This week in our series on aggression. I would like to continue by discussing the next two areas on this subject. Dominance and predatory aggression.
Lets start with predatory aggression. What is it?
Its not something you see every day at its most extreme level. But in its lesser form, you may see it all the time and not recognize it as predatory aggression.
If you have ever thrown a ball for your dog and watched him go flying to get it, you have just seen your dog act out its predatory instincts. What you witnessed was a wolf chasing a rabbit in its most elementary form. Chasing cats is another common form of predatory aggression.
In more extreme cases, a dog may compulsively watch for cats all day, chase them down and kill them every chance it gets. This type of dog may also stalk and attack other dogs, birds, and small animals.
What causes predatory aggression?
All dogs are born with this drive to one degree or another. People have been breeding dogs because of this hunting instinct for thousands of years. Dogs and their predatory abilities have helped make mans every day life easier.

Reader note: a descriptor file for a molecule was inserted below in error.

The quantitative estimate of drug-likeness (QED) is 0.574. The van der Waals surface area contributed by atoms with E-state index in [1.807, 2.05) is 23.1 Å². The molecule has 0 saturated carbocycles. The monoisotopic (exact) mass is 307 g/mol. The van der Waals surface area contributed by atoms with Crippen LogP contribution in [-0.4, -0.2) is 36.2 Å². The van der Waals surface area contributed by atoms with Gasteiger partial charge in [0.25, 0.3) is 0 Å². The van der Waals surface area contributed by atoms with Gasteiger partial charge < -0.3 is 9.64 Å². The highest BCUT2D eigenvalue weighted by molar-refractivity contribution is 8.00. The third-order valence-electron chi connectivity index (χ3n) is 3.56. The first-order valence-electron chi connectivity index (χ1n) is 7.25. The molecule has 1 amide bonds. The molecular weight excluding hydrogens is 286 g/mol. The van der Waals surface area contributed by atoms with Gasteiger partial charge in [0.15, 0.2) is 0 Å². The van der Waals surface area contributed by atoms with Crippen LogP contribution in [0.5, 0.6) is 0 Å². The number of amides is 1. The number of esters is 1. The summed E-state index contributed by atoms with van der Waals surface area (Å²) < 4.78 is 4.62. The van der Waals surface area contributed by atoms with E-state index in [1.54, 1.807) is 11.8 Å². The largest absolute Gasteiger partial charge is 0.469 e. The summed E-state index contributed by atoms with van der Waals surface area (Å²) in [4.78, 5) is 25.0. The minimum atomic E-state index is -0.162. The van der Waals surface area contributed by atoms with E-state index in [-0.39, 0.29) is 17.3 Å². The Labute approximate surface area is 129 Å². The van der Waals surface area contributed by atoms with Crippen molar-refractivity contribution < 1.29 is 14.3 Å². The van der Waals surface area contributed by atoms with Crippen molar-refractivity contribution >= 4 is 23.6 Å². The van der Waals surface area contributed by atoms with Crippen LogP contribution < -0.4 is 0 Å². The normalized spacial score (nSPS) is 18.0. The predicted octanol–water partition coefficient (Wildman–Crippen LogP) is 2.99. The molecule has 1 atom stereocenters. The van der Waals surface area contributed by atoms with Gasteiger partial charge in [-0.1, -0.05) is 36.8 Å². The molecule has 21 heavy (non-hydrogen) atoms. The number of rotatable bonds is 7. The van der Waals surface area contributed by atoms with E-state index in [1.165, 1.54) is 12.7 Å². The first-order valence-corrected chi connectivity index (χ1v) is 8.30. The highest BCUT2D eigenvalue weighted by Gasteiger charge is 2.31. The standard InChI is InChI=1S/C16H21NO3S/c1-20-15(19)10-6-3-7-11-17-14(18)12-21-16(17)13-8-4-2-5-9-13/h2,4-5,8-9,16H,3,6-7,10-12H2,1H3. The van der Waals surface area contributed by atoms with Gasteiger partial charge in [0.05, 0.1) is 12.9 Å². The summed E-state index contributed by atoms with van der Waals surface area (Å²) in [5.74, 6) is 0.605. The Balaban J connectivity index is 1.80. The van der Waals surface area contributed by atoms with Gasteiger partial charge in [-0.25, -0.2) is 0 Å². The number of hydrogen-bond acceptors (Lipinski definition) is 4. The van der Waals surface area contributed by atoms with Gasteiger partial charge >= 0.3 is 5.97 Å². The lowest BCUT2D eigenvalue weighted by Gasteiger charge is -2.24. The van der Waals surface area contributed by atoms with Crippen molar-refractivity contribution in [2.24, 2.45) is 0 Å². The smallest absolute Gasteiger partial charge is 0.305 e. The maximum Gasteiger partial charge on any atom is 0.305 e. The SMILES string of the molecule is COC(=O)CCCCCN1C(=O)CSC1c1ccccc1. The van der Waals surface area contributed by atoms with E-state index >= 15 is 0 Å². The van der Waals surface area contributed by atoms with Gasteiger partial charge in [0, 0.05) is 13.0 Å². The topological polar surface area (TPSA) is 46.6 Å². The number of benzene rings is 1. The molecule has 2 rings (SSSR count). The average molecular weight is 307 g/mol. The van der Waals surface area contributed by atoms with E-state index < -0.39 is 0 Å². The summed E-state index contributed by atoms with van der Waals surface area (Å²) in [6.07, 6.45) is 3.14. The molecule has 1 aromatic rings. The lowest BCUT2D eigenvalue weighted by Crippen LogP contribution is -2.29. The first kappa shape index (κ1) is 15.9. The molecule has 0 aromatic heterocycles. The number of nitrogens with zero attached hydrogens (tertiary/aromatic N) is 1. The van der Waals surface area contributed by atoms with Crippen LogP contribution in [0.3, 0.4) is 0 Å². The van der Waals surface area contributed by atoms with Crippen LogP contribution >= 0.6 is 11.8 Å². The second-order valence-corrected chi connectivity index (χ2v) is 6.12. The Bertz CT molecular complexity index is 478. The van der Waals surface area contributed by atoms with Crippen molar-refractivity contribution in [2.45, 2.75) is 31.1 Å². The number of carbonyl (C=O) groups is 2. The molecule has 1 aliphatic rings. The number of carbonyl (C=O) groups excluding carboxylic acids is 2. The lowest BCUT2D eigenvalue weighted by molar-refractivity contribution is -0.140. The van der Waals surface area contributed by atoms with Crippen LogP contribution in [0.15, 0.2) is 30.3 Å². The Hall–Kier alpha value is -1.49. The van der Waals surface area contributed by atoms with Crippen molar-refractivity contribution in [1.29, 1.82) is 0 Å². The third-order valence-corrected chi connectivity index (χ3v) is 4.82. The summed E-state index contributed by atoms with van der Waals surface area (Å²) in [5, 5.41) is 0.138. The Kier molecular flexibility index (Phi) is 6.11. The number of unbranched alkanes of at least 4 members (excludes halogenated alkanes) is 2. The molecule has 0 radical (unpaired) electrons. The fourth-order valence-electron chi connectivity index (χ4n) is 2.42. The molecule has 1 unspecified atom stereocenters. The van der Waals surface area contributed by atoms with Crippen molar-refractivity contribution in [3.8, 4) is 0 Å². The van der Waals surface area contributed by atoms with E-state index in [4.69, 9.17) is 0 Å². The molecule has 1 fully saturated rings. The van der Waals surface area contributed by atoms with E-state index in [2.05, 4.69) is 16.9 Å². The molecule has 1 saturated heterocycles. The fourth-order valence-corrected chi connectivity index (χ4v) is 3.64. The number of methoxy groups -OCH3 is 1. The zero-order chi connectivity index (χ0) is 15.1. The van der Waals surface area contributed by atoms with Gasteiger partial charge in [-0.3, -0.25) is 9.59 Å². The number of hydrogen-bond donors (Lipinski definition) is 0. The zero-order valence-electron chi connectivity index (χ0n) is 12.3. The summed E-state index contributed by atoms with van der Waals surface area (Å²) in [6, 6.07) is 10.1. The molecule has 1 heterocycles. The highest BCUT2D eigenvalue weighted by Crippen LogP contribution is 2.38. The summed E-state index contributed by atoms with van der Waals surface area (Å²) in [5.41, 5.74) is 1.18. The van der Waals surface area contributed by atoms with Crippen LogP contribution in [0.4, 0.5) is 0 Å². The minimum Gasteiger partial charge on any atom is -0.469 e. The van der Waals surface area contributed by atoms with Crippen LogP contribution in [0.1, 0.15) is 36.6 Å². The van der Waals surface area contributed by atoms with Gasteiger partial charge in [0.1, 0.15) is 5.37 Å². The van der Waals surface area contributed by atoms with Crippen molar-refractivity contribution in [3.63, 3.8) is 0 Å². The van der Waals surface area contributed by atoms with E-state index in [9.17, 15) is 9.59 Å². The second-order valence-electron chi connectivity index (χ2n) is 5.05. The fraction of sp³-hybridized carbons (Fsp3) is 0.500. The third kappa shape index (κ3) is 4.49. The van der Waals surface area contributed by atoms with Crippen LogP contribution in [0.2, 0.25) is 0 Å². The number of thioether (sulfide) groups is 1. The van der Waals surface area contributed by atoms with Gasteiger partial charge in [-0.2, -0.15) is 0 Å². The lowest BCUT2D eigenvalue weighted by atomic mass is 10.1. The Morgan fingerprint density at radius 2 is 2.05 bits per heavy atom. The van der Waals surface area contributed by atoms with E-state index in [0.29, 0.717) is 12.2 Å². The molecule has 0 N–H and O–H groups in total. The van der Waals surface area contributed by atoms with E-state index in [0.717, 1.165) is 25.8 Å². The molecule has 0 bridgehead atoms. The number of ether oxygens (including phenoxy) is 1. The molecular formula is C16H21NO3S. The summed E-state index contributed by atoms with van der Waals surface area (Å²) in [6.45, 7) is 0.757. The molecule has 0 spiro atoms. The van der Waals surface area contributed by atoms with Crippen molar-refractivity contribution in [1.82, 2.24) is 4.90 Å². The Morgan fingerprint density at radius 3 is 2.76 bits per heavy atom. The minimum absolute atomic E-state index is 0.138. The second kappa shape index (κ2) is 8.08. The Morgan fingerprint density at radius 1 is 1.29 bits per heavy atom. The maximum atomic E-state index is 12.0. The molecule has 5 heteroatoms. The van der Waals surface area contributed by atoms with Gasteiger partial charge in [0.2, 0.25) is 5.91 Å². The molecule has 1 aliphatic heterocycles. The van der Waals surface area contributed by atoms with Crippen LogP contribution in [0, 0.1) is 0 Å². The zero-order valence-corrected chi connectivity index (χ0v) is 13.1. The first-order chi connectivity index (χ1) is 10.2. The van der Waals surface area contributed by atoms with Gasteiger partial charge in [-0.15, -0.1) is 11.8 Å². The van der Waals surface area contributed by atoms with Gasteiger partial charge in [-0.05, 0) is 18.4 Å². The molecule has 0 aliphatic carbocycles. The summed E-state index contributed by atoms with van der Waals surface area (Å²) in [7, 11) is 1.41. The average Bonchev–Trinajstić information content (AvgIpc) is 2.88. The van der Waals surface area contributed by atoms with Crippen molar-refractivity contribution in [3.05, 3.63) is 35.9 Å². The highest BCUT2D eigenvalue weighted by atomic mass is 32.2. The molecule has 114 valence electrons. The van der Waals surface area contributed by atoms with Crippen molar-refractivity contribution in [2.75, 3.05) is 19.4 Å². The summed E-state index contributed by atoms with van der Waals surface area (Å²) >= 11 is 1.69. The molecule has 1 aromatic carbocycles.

Because of selective breeding, some breeds seem to be more in touch with their predatory instincts than others: huskys, gray hounds, terriers. But all dogs are predators and they all can exhibit this behavior.
Because of the type of world most dog owners live in these days, we no longer have a need for this type of drive or aggression. A dogs extreme hunting instincts can be a nuisance and cause problems. Especially when the dog gets hold of your neighbors cat.
Predatory aggression is usually not a major problem for most pet owners. It can easily be managed through confinement of your dog in a secure area. Such as in your home, yard, or kennel.
And through proper supervision. Get training early. Predatory aggression is very instinctual so dogs need to learn at an early age that such behavior is not acceptable.
Paul Reedy is a new Urban Chic columnist. He was in law enforcement from 1994-2001. He decided to venture out into the area of dog training and made a point to do everything in his power to increase his knowledge of dogs and how they think.
He attended Triple Crown Dog Academy and is certified as a Canine Behavior and Training Specialist. In December of 2001, Reedy attended Adlerhorst International for additional training as a police dog handler. For questions about your dog contact Paul at firstname.lastname@example.org
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